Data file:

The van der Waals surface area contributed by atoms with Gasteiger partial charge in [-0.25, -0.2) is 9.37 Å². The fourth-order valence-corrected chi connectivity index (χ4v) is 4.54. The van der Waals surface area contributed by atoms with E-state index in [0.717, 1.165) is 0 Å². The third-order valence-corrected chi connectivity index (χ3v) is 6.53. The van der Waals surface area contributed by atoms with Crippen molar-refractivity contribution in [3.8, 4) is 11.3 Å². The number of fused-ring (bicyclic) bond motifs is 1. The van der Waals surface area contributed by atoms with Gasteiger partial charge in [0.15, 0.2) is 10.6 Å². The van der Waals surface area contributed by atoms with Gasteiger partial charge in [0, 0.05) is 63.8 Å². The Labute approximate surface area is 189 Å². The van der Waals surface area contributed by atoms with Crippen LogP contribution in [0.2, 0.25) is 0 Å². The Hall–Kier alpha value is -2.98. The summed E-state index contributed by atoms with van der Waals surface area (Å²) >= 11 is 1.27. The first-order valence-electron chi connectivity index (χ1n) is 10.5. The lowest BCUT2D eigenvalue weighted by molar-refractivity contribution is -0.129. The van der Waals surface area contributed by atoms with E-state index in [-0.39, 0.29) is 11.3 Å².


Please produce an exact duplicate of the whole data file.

The van der Waals surface area contributed by atoms with Gasteiger partial charge in [-0.25, -0.2) is 9.37 Å². The fourth-order valence-corrected chi connectivity index (χ4v) is 4.54. The van der Waals surface area contributed by atoms with E-state index in [0.717, 1.165) is 0 Å². The third-order valence-corrected chi connectivity index (χ3v) is 6.53. The van der Waals surface area contributed by atoms with Crippen molar-refractivity contribution in [3.8, 4) is 11.3 Å². The number of fused-ring (bicyclic) bond motifs is 1. The van der Waals surface area contributed by atoms with Gasteiger partial charge in [0.15, 0.2) is 10.6 Å². The van der Waals surface area contributed by atoms with Gasteiger partial charge in [0, 0.05) is 63.8 Å². The Labute approximate surface area is 189 Å². The van der Waals surface area contributed by atoms with Crippen LogP contribution in [0.2, 0.25) is 0 Å². The Hall–Kier alpha value is -2.98. The summed E-state index contributed by atoms with van der Waals surface area (Å²) >= 11 is 1.27. The first-order valence-electron chi connectivity index (χ1n) is 10.5. The lowest BCUT2D eigenvalue weighted by molar-refractivity contribution is -0.129. The van der Waals surface area contributed by atoms with E-state index in [-0.39, 0.29) is 11.3 Å².